The Odyssey of the Smith & Wesson Model 39/59, from its Germanic origins to the gun shops of America and the jungles of Vietnam, was unique and very much a product of the Cold War. Although out of production and no longer common, Smith & Wesson’s nine-millimeter handgun has earned a noteworthy place in American firearms history.

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Sidearms

The Bersa TPR9 – Bersa’s finest handgun

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Screen Shot 2018 04 04 at 12.21.07 PM - The Bersa TPR9 - Bersa's finest handgun

The Bersa TPR handguns were published in February, and the changes they made from the long-standing Bersa Pro Thunder series of pistols are substantial.

Bersa produced their TPR (Thunder Pro Redesign) pistols to be more sleek in the slide and the grip, while shortening the single action trigger pull to the shortest reset I believe ever experienced on a semi-auto handgun. They also added additional slide work that most shooters will find advantageous.

I was able to review the Bersa TPR 45c (the “c” stands for compact) and the full-size Bersa TPR 9, and after a couple sessions of range time with the TPR 9, I believe this model is Bersa’s finest handgun yet. To top it off, the Bersa TPR 9 is a budget-priced handgun with an MSRP of $465, but the standard gun store is selling it between $360 and $370.

The Bersa TPR 9 features a slimmer polymer grip, an ambidextrous thumb safety/decocker and slide discontinue, serrated memory pads for the weak-side thumb, three-dot sights with the rear being drift adjustable, a fore-conclude pictinny rail for accessories, front slide serrations, a raised loaded chamber bar on the top of the slide and a wide trigger guard that allows for additional finger space to reach the trigger. It also sports a 4.25-inch barrel, a steel guide rod, ships with two 17-round magazines and with the alloy aluminum frame, it weighs just 31 ounces unloaded. The Bersa TPR models continue to exercise the disassemble lever from the Thunder Pro series that I believe is the quickest and easiest field strip of any gun in today’s market. A simple downward push of the rob-down lever, and the slide releases from the frame for cleaning and maintenance.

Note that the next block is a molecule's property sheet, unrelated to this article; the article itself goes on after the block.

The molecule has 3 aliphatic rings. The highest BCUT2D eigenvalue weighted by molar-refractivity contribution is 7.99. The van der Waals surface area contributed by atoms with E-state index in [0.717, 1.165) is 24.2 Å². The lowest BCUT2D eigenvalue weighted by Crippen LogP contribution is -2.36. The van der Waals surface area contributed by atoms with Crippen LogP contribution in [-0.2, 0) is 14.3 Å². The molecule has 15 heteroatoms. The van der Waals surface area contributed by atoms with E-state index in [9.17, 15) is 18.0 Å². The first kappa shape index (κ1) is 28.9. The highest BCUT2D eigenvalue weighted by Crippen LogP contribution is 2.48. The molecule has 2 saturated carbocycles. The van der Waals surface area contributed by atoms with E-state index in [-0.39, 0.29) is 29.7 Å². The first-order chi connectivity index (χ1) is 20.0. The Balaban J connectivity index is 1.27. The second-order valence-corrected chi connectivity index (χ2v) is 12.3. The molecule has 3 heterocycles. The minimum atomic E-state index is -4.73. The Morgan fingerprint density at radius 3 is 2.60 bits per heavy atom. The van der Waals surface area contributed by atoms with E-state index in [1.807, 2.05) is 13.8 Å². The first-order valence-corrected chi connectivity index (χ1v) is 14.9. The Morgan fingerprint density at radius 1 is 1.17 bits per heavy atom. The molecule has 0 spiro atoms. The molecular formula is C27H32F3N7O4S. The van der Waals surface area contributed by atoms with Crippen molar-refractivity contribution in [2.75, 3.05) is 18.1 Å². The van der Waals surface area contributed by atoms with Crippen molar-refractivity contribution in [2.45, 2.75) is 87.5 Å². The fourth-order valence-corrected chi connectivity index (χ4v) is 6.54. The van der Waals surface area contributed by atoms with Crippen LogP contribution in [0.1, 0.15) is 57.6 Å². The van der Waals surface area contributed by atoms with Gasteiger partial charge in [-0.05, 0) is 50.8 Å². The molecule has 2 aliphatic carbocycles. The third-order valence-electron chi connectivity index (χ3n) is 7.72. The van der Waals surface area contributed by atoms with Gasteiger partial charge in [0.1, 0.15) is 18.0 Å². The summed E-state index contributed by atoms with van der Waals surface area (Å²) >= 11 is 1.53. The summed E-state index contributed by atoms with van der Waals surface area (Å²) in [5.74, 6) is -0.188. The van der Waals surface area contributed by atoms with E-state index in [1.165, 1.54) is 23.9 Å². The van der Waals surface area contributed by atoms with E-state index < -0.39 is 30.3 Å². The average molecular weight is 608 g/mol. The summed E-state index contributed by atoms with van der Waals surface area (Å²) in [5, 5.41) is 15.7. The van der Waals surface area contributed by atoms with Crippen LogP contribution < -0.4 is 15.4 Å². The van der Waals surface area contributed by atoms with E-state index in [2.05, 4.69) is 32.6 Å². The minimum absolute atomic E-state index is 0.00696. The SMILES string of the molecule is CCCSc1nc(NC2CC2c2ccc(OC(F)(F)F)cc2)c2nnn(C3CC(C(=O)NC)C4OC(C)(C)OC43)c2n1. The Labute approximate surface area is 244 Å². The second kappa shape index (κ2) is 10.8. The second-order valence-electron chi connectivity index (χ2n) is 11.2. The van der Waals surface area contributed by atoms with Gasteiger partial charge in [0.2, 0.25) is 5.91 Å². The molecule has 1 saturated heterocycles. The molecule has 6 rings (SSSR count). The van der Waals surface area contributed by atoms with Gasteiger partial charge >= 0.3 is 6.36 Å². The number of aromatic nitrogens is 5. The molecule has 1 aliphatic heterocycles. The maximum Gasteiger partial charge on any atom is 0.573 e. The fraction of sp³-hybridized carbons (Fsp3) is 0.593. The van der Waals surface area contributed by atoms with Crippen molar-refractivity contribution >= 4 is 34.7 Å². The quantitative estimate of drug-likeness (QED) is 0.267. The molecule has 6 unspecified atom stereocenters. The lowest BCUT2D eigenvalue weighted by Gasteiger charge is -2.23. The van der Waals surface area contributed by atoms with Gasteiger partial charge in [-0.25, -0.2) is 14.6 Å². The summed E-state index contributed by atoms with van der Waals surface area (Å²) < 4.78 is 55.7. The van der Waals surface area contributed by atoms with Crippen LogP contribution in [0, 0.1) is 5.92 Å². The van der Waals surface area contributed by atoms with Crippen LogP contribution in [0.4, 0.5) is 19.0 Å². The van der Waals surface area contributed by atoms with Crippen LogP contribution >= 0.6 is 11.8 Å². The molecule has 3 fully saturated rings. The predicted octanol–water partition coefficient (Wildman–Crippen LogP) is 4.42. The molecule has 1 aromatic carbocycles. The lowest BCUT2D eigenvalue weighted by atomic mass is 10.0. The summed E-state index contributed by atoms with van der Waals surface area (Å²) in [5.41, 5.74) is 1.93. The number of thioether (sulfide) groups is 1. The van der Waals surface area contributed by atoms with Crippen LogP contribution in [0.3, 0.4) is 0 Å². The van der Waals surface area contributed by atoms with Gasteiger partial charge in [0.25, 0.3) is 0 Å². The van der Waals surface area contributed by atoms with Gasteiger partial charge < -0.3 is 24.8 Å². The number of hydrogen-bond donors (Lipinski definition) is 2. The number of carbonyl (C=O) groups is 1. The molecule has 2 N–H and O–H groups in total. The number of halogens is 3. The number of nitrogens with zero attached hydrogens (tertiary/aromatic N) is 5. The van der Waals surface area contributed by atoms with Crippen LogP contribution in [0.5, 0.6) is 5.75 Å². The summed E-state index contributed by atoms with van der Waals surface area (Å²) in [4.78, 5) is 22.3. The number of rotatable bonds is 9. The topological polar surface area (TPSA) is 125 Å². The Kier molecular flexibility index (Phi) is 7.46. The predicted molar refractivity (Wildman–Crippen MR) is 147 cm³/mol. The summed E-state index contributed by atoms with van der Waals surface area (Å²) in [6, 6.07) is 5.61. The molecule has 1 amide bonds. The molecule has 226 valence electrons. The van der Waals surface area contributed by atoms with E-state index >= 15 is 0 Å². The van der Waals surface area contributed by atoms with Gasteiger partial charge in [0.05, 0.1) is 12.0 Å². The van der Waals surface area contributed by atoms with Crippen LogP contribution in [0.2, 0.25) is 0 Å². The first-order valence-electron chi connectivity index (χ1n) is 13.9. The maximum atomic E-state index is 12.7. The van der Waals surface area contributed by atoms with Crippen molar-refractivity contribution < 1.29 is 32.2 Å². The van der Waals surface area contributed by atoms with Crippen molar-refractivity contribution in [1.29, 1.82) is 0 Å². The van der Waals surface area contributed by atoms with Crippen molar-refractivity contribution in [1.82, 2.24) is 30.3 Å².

The Bersa TPR 9 models’ (both the full-size and compact size with a 3.25-inch barrel) most significant improvement is the single action trigger. Upon the initial trigger pull, the trigger reset for the following shot is incredibly short. I consider the single action trigger reset equivalent to, if not shorter than, the Sig Sauer STR (short trigger reset). The advantage to a short trigger reset is for quicker and more accurate follow-up shots, which will allow the shooter to remain on target easier.

At the range, the Bersa TPR 9 performed just as I had expected. I shot approximately 250 rounds of Magtech 115 gr. 9mm target loads and a couple magazines of Remington Golden Sabre Black Belt 124 gr. hollow points. The Bersa TPR 9 fed, fired and ejected every round without any failures. It was also incredibly accurate. While shooting from various distances, both two-handed and one, I was able to hit my steel targets with ease and with confidence. I did not need a “learning curve” with this handgun. Straight out of the box, the Bersa TPR 9 performed excellently for me.

This review features the full-size Bersa TPR 9, but Bersa also produces a compact-size TPR 9c that is smaller, lighter and more conducive to carry on an everyday basis. Check out the tabletop and range reviews, and let us know your experiences with Bersa handguns along with your interest in their recent TPR models.

All opinion articles are the opinion of the author and not necessarily of Spec Ops Magazine. If you are interested in submitting an Op-Ed, please email [email protected]